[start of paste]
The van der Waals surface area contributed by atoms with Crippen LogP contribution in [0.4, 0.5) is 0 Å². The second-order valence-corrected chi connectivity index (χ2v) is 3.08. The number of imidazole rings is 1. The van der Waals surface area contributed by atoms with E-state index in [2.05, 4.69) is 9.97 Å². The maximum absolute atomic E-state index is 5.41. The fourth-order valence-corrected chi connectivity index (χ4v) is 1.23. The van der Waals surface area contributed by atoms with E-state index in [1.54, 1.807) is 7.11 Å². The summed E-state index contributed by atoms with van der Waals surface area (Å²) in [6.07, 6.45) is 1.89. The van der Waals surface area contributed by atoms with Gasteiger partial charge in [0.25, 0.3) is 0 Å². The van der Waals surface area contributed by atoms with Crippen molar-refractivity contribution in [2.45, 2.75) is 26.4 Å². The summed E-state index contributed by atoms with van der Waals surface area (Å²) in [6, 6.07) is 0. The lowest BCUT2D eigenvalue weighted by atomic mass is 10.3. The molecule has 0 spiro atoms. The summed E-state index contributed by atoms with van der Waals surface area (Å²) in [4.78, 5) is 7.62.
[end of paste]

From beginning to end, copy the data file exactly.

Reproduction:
The van der Waals surface area contributed by atoms with Crippen LogP contribution in [0.4, 0.5) is 0 Å². The second-order valence-corrected chi connectivity index (χ2v) is 3.08. The number of imidazole rings is 1. The van der Waals surface area contributed by atoms with E-state index in [2.05, 4.69) is 9.97 Å². The maximum absolute atomic E-state index is 5.41. The fourth-order valence-corrected chi connectivity index (χ4v) is 1.23. The van der Waals surface area contributed by atoms with E-state index in [1.54, 1.807) is 7.11 Å². The summed E-state index contributed by atoms with van der Waals surface area (Å²) in [6.07, 6.45) is 1.89. The van der Waals surface area contributed by atoms with Gasteiger partial charge in [0.25, 0.3) is 0 Å². The van der Waals surface area contributed by atoms with Crippen molar-refractivity contribution in [2.45, 2.75) is 26.4 Å². The summed E-state index contributed by atoms with van der Waals surface area (Å²) in [6, 6.07) is 0. The lowest BCUT2D eigenvalue weighted by atomic mass is 10.3. The molecule has 0 spiro atoms. The summed E-state index contributed by atoms with van der Waals surface area (Å²) in [4.78, 5) is 7.62.